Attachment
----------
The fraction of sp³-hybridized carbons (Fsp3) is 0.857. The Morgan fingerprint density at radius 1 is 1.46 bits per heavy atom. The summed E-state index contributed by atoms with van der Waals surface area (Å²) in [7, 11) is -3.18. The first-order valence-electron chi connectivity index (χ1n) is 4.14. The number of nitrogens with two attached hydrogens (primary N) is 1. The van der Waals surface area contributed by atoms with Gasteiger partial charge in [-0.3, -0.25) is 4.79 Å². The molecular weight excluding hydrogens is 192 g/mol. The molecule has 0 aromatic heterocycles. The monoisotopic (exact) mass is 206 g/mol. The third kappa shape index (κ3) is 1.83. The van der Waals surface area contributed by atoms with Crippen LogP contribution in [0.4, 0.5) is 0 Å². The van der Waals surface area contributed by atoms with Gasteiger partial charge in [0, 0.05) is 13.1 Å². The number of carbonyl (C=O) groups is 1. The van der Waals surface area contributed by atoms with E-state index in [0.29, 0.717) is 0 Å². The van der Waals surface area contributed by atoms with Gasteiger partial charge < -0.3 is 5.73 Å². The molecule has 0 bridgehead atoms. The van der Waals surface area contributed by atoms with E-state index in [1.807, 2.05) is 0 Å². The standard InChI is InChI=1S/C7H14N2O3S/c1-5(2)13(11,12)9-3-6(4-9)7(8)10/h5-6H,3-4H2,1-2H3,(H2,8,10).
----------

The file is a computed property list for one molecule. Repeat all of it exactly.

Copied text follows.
The fraction of sp³-hybridized carbons (Fsp3) is 0.857. The Morgan fingerprint density at radius 1 is 1.46 bits per heavy atom. The summed E-state index contributed by atoms with van der Waals surface area (Å²) in [7, 11) is -3.18. The first-order valence-electron chi connectivity index (χ1n) is 4.14. The number of nitrogens with two attached hydrogens (primary N) is 1. The van der Waals surface area contributed by atoms with Gasteiger partial charge in [-0.3, -0.25) is 4.79 Å². The molecular weight excluding hydrogens is 192 g/mol. The molecule has 0 aromatic heterocycles. The monoisotopic (exact) mass is 206 g/mol. The third kappa shape index (κ3) is 1.83. The van der Waals surface area contributed by atoms with Crippen LogP contribution in [0.4, 0.5) is 0 Å². The van der Waals surface area contributed by atoms with Gasteiger partial charge in [0, 0.05) is 13.1 Å². The number of carbonyl (C=O) groups is 1. The van der Waals surface area contributed by atoms with E-state index in [0.29, 0.717) is 0 Å². The van der Waals surface area contributed by atoms with Gasteiger partial charge < -0.3 is 5.73 Å². The molecule has 0 bridgehead atoms. The van der Waals surface area contributed by atoms with E-state index in [1.807, 2.05) is 0 Å². The standard InChI is InChI=1S/C7H14N2O3S/c1-5(2)13(11,12)9-3-6(4-9)7(8)10/h5-6H,3-4H2,1-2H3,(H2,8,10).